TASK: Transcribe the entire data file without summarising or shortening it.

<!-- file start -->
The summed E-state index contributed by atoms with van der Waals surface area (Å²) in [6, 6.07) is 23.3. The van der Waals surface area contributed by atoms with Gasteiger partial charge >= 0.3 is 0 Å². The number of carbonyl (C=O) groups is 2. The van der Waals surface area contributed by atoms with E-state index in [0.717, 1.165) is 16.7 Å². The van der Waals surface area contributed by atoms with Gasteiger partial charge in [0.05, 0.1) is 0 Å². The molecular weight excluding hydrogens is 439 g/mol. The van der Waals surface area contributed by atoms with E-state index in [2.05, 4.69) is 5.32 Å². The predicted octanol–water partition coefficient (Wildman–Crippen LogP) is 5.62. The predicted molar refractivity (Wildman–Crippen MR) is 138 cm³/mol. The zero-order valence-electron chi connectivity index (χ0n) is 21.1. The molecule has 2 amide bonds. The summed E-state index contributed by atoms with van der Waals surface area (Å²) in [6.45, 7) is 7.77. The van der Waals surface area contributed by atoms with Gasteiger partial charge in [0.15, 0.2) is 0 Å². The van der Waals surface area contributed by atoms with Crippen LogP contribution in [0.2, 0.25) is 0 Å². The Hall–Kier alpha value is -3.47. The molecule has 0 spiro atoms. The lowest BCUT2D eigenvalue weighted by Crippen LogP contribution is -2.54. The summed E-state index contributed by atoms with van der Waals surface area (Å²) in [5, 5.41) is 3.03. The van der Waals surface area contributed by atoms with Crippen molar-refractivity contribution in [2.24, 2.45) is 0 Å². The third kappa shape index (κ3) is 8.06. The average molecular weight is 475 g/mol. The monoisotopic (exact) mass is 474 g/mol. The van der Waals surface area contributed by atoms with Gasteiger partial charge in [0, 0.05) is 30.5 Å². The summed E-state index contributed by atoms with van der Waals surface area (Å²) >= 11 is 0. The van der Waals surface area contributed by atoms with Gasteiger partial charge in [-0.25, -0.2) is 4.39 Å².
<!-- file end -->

The summed E-state index contributed by atoms with van der Waals surface area (Å²) in [6, 6.07) is 23.3. The van der Waals surface area contributed by atoms with Gasteiger partial charge >= 0.3 is 0 Å². The number of carbonyl (C=O) groups is 2. The van der Waals surface area contributed by atoms with E-state index in [0.717, 1.165) is 16.7 Å². The van der Waals surface area contributed by atoms with Gasteiger partial charge in [0.05, 0.1) is 0 Å². The molecular weight excluding hydrogens is 439 g/mol. The van der Waals surface area contributed by atoms with E-state index in [2.05, 4.69) is 5.32 Å². The predicted octanol–water partition coefficient (Wildman–Crippen LogP) is 5.62. The predicted molar refractivity (Wildman–Crippen MR) is 138 cm³/mol. The zero-order valence-electron chi connectivity index (χ0n) is 21.1. The molecule has 2 amide bonds. The summed E-state index contributed by atoms with van der Waals surface area (Å²) in [6.45, 7) is 7.77. The van der Waals surface area contributed by atoms with Gasteiger partial charge in [0.15, 0.2) is 0 Å². The van der Waals surface area contributed by atoms with Crippen LogP contribution in [0.2, 0.25) is 0 Å². The Hall–Kier alpha value is -3.47. The molecule has 0 spiro atoms. The lowest BCUT2D eigenvalue weighted by Crippen LogP contribution is -2.54. The summed E-state index contributed by atoms with van der Waals surface area (Å²) in [5, 5.41) is 3.03. The van der Waals surface area contributed by atoms with Crippen molar-refractivity contribution in [2.24, 2.45) is 0 Å². The third kappa shape index (κ3) is 8.06. The average molecular weight is 475 g/mol. The monoisotopic (exact) mass is 474 g/mol. The van der Waals surface area contributed by atoms with Gasteiger partial charge in [0, 0.05) is 30.5 Å². The summed E-state index contributed by atoms with van der Waals surface area (Å²) >= 11 is 0. The van der Waals surface area contributed by atoms with Gasteiger partial charge in [-0.25, -0.2) is 4.39 Å².